Painted portrait of English physician and author Thomas Browne.

Thomas Browne

Religio Medici,


There is no torture to the rack of disease nor any poniards in death itself like those in the way or prologue unto it. “I don’t want to die, but I’m not worried about being dead.” Were I of Caesar’s religion, I should be of his desires, and wish rather to go off at one blow than to be sawed in pieces by the grating torture of a disease. Men that look no further than their outsides think health an appurtenance unto life and quarrel with their constitutions for being sick, but I, that have examined the parts of man and know upon what tender filaments that fabric hangs, do wonder that we are not always so; and, considering the thousand doors that lead to death, do thank my God that we can die but once. ’Tis not only the mischief of diseases and the villainy of poisons that make an end of us; we vainly accuse the fury of guns, and the new inventions of death—it is in the power of every hand to destroy us, and we are beholden unto everyone we meet, who doth not kill us. There is therefore but one comfort left, that though it be in the power of the weakest arm to take away life, it is not in the strongest to deprive us of death. God would not exempt himself from that. Certainly there is no happiness within this circle of flesh; nor is it in the optics of these eyes to behold felicity. The first day of our Jubilee is death; the devil hath therefore failed of his desires; we are happier with death than we should have been without it: there is no misery but in himself where there is no end of misery; and so indeed, in his own sense, the Stoic is in the right. He forgets that he can die, who complains of misery: we are in the power of no calamity, while death is in our own.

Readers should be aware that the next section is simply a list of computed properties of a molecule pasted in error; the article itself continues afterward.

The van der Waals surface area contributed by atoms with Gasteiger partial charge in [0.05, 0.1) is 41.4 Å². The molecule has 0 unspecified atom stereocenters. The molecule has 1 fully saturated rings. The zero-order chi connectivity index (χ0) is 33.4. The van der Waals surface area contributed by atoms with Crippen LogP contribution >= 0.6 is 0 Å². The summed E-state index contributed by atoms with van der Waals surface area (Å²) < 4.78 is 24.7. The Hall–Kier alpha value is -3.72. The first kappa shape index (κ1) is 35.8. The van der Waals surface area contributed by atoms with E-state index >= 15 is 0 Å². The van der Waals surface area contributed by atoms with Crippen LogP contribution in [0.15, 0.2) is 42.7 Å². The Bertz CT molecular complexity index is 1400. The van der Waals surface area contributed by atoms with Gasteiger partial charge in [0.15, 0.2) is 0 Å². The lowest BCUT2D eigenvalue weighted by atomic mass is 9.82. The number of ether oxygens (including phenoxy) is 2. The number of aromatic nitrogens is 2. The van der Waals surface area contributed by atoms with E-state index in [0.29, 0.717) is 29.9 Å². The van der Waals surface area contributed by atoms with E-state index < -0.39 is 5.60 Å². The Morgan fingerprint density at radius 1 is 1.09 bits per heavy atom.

Painted portrait of English physician and author Thomas Browne.

Paul Zweig


 c. 1981

“Don’t think of this as cancer,” my doctor said. “That’s a terrifying word. You have a lymphoma. That’s a kind of cancer, but it can be treated, kept under control; maybe cured. You’re not dying. People do well with a lymphoma.”

Do well is an oncologist’s term that I have heard often since then. You’re doing well. He did well. It’s a term that must be listened to from the perspective of this new life. Its specific meaning is not “He’s well now” but “He’s well for the moment”; dying has stopped for a while; he will probably live for a long time. An oncologist’s “long time” measures time in the new life. It may mean a few years, which is not bad, although possibly not comforting to a forty-seven-year-old man who still daydreams, at odd moments, of a long life. Listening to my doctor was delicate. I took in every shrug, every rise and fall of his voice. I weighed his words on a fine scale, to detect hope or despair. Then I called up another doctor, to hear how the words sounded in his voice. I triangulated and compared, all to find something that would shut off the terror for a while. It was as if there were a key buried in my psyche, and I had to feel around for it, probing in thick, dark waters, and then, not knowing what I’d found, finding it, then losing it again.

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